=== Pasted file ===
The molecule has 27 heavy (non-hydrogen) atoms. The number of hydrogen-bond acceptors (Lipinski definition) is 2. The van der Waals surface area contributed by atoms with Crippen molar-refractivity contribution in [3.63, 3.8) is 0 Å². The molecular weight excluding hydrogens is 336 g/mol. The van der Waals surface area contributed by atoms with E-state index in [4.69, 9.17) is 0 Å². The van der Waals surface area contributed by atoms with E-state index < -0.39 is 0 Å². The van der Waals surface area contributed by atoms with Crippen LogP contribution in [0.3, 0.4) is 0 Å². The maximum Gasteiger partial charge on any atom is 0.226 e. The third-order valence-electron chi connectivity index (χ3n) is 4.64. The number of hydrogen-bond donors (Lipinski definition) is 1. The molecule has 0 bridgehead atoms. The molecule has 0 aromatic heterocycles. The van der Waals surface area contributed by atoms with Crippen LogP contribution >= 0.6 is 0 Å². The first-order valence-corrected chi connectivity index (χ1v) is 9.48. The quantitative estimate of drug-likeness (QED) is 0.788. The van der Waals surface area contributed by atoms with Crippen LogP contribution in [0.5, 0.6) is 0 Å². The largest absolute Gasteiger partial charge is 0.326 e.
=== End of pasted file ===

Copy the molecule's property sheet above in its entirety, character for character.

The molecule has 27 heavy (non-hydrogen) atoms. The number of hydrogen-bond acceptors (Lipinski definition) is 2. The van der Waals surface area contributed by atoms with Crippen molar-refractivity contribution in [3.63, 3.8) is 0 Å². The molecular weight excluding hydrogens is 336 g/mol. The van der Waals surface area contributed by atoms with E-state index in [4.69, 9.17) is 0 Å². The van der Waals surface area contributed by atoms with E-state index < -0.39 is 0 Å². The van der Waals surface area contributed by atoms with Crippen LogP contribution in [0.3, 0.4) is 0 Å². The maximum Gasteiger partial charge on any atom is 0.226 e. The third-order valence-electron chi connectivity index (χ3n) is 4.64. The number of hydrogen-bond donors (Lipinski definition) is 1. The molecule has 0 bridgehead atoms. The molecule has 0 aromatic heterocycles. The van der Waals surface area contributed by atoms with Crippen LogP contribution >= 0.6 is 0 Å². The first-order valence-corrected chi connectivity index (χ1v) is 9.48. The quantitative estimate of drug-likeness (QED) is 0.788. The van der Waals surface area contributed by atoms with Crippen LogP contribution in [0.5, 0.6) is 0 Å². The largest absolute Gasteiger partial charge is 0.326 e.